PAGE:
David's Bookclub: Kill or Capture
The anniversary of 9/11 seems an appropriate day to finish reading my Newsweek colleague Daniel Klaidman's recent book, Kill or Capture: The War on Terror and the Soul of the Obama Presidency.
Given the impressive success of the Obama administration with the "kill" part of Klaidman's story, I was very ready to learn a lot from him about this administration's methods of war.
But in a book that seems to confirm almost every gloomy suspicion about the Obama administration, Klaidman describes an administration in which warriors seem endlessly subordinated to lawyers - and not just to any lawyers, but lawyers of the most pettifogging self-importance and academic detachment.
One of the central figures in the book is Harold Koh, chief legal adviser to the State Department and previously dean of the Yale Law School. Koh's nomination was contested back in 2009 by conservatives who complained of him as somebody transfixed by international law to the detriment of his obligations to the United States. On Klaidman's telling ... wow, did those conservatives understate the case.
Here's Klaidman's description of Koh's answer to the question, Can the United States lawfully kill terrorist suspects outside of a set-piece battle?
The quoted section is long, but worth reading in full for its entire jaw-dropping effect:
While Koh believed that the United States could kill suspected terrorists away from the battlefield in highly defined circumstances of self-defense, he developed elaborate legal tests for who was targetable. ... First, the prospective target would have to be clearly "part of al Qaeda." Second, he would have to be a "senior" member of the organization. For that Koh developed a theory of "uniqueness versus fungibility." A low-level member, like a driver or a cook, was easily replaced and therefore posed no unique threat to the United States or its interests. Third, to justify a killing, the target would also have to be "externally focused." Groups like AQAP [al Qaeda of the Arabian Peninsula] or [Somalia's] al-Shabab were insurgencies preoccupied with local political struggles. Koh's view was that only those militants who were predisposed to attacking America could be killed. Finally, there had to be evidence that the suspected terrorist was plotting to strike. Under international law, states could kill in self-defense when they were faced with a "continuing and imminent threat. But in an age of terror and asymmetric warfare, it was too late if you waited for a specific plot to unfold. Koh developed a theory of "elongated imminence," which he likened to "battered spouse syndrome." If a husband demonstrated a consistent pattern of activity before beating his wife, it wasn't necessary to wait until the husband's hand was raised before the wife could act in self-defense. Similarly, terrorists wouldn't have to be boarding the planes with bombs before American commandoes could take them out.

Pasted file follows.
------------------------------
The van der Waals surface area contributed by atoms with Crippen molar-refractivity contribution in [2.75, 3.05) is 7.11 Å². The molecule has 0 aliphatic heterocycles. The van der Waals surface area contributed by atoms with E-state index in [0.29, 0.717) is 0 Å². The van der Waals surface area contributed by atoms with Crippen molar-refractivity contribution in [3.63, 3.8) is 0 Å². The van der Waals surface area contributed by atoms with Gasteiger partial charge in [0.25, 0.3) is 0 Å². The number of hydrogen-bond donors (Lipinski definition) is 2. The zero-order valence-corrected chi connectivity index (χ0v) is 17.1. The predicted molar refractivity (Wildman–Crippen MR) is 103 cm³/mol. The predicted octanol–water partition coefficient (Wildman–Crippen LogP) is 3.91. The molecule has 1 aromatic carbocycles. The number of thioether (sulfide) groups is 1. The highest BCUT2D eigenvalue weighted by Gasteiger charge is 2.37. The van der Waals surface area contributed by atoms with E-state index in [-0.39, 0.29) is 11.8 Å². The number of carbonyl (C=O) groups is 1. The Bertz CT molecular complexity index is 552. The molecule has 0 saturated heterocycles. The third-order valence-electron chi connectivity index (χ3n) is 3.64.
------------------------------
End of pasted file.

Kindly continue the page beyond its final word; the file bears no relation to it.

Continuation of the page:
And Koh was not alone! We meet a cast of characters who think like him - well, not like him, for such flights of legal absurdity are not attainable by just anybody - but at least in similar terms to him: Attorney General Eric Holder and Jeh Johnson, general counsel to the Department of Defense. Holder and Johnson opposed Koh at least as often as they supported him (one of the subthemes of Kill or Capture is how Koh's nit-picking drove even his potential allies crazy), but they could never fully emancipate themselves from the notion that national defense is a subcategory of international human rights law. And among those who had the most difficulty emancipating himself: President Obama, who is portrayed here as vacillating and revolving amongst all positions.
The most endearing character in the story, at least to those who read with my eyes, is Chief of Staff Rahm Emanuel, who rejected all these legal speculations as futile distractions from the administration's agenda at home and abroad. Klaidman's quotes Emanuel's memorable division of the White House between "Tammany Hall" (the professional politicians like himself) and "the Aspen Institute" - the lofty talk-fest where he suggested people like Harold Koh properly belonged. Osama bin Laden is dead today in large part because Tammany won and the Aspen Institute lost.